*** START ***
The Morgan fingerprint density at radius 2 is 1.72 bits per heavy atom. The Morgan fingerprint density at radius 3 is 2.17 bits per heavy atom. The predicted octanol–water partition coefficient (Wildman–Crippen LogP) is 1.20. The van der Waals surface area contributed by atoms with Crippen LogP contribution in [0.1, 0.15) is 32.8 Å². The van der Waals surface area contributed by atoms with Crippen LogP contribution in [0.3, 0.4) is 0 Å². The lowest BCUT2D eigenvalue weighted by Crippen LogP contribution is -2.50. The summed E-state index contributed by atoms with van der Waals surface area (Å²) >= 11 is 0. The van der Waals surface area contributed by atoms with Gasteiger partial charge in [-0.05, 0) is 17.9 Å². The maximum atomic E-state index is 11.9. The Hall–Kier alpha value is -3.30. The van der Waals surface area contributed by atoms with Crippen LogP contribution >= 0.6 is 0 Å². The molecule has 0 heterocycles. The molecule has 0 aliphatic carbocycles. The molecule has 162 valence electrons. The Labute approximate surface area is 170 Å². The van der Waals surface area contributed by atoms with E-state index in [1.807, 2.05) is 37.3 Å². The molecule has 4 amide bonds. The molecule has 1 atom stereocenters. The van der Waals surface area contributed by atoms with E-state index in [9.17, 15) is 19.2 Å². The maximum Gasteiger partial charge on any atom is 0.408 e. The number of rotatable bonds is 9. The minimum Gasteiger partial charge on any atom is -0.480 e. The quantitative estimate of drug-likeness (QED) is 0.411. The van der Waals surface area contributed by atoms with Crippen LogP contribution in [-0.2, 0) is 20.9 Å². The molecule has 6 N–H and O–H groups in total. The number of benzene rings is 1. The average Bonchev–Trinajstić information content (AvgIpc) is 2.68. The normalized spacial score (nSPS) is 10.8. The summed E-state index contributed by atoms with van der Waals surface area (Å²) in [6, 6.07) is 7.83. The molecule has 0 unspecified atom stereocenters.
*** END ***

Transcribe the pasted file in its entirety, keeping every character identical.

The Morgan fingerprint density at radius 2 is 1.72 bits per heavy atom. The Morgan fingerprint density at radius 3 is 2.17 bits per heavy atom. The predicted octanol–water partition coefficient (Wildman–Crippen LogP) is 1.20. The van der Waals surface area contributed by atoms with Crippen LogP contribution in [0.1, 0.15) is 32.8 Å². The van der Waals surface area contributed by atoms with Crippen LogP contribution in [0.3, 0.4) is 0 Å². The lowest BCUT2D eigenvalue weighted by Crippen LogP contribution is -2.50. The summed E-state index contributed by atoms with van der Waals surface area (Å²) >= 11 is 0. The van der Waals surface area contributed by atoms with Gasteiger partial charge in [-0.05, 0) is 17.9 Å². The maximum atomic E-state index is 11.9. The Hall–Kier alpha value is -3.30. The van der Waals surface area contributed by atoms with Crippen LogP contribution >= 0.6 is 0 Å². The molecule has 0 heterocycles. The molecule has 0 aliphatic carbocycles. The molecule has 162 valence electrons. The Labute approximate surface area is 170 Å². The van der Waals surface area contributed by atoms with E-state index in [1.807, 2.05) is 37.3 Å². The molecule has 4 amide bonds. The molecule has 1 atom stereocenters. The van der Waals surface area contributed by atoms with E-state index in [9.17, 15) is 19.2 Å². The maximum Gasteiger partial charge on any atom is 0.408 e. The number of rotatable bonds is 9. The minimum Gasteiger partial charge on any atom is -0.480 e. The quantitative estimate of drug-likeness (QED) is 0.411. The van der Waals surface area contributed by atoms with Crippen LogP contribution in [-0.2, 0) is 20.9 Å². The molecule has 6 N–H and O–H groups in total. The number of benzene rings is 1. The average Bonchev–Trinajstić information content (AvgIpc) is 2.68. The normalized spacial score (nSPS) is 10.8. The summed E-state index contributed by atoms with van der Waals surface area (Å²) in [6, 6.07) is 7.83. The molecule has 0 unspecified atom stereocenters.